The FAA Issues Re-Registration Rule

August 18, 2010

The Federal Aviation Administration (the “FAA”) has issued a final rule (the “Final Rule”), effective October 1, 2010, that amends FAA aircraft registration regulations. The Final Rule will terminate the registration of all U.S aircraft registered prior to October 1, 2010 over a three year period, and will require subsequent renewals of each aircraft every three years thereafter to retain U.S civil aircraft status. The Final Rule will also establish a system for a three year recurrent expiration and renewal of registration for all U.S. registered aircraft. The Final Rule is a significant departure from the current registration scheme in which registration is non-expiring. The Final Rule will impact all aircraft owners, lessors and owner trustees, and it may also affect loan documents, leases, insurance policies and security interests.

The FAA reasons that the change to the registration system will provide more up-to-date registration data and better information about the state of the aviation industry. The risk under the Final Rule is that aircraft may no longer be properly registered. The failure to properly register aircraft has widespread practical implications, including the grounding of unregistered aircraft. Significant economic implications may also arise from the failure to properly register aircraft, such as defaults under loan documents and leases, which commonly require aircraft owners to represent and covenant as to the valid registration of the subject aircraft.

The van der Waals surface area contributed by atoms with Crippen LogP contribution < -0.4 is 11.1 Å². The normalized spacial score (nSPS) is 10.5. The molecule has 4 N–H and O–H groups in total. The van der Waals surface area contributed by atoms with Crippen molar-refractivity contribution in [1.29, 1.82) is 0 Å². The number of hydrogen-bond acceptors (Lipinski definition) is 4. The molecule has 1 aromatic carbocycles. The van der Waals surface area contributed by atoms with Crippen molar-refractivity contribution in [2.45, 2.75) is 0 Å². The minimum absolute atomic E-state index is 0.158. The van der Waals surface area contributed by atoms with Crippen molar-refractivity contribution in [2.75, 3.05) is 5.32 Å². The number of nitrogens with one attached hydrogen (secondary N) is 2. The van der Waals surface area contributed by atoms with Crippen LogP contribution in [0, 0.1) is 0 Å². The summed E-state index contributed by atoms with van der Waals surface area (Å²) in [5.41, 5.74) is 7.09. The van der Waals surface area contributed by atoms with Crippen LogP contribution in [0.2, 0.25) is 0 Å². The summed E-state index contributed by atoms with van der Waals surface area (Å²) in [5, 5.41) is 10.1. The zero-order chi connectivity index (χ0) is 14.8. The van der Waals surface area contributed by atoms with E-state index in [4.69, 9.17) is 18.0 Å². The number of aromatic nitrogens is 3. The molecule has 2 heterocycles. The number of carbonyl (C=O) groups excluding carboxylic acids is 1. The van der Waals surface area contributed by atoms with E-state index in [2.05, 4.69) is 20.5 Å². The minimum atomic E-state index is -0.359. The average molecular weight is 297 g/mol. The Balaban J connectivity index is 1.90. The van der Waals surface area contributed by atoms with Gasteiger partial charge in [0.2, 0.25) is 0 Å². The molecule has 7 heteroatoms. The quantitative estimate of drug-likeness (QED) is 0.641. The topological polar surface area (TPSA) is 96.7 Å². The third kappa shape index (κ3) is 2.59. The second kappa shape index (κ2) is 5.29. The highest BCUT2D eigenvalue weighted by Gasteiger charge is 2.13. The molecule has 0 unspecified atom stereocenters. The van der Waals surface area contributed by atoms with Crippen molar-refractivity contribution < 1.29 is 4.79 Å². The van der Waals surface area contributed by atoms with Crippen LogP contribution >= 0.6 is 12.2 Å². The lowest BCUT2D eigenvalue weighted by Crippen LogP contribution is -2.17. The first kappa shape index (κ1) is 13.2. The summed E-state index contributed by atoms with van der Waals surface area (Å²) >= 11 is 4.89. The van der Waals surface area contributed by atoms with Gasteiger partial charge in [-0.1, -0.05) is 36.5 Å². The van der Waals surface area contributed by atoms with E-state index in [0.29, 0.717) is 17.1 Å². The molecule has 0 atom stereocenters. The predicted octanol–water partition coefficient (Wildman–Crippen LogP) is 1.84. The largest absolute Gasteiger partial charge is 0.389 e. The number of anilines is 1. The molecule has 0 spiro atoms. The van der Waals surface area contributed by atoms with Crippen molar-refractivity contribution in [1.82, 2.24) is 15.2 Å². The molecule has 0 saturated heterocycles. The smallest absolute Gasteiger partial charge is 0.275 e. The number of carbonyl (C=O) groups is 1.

Insurance providers may also be allowed to deny coverage for liability because insurance policies typically require valid registration. Additionally, increased liability for aircraft owners, lessors, and owner trustees could result in cases in which an aircraft cannot be lawfully operated without a valid registration. Furthermore, although the FAA takes the position that deregistration will not affect an otherwise properly perfected security interest in an aircraft, the perfection of such security interest could be called into question.

The mechanics of the re-registration and renewal process under the Final Rule also increase the possibility that aircraft will not be properly registered. The FAA has stated that it will only communicate with an aircraft’s registered owner via notice 180 days prior to the expiration of the registration resulting in a three month window for re-registration or renewal. Thereafter, the FAA will send only one reminder notice to the aircraft owner, despite industry wide requests that the FAA also send notices to the aircraft operators and secured parties. The FAA, however, has indicated that it will adhere to its position to send notices only to the registered aircraft owner. To the extent registered ownership rests in an owner trustee structure, trustees should remain cognizant of these new requirements and coordinate their actions as provided for in the relevant transaction documents.


Related Attorneys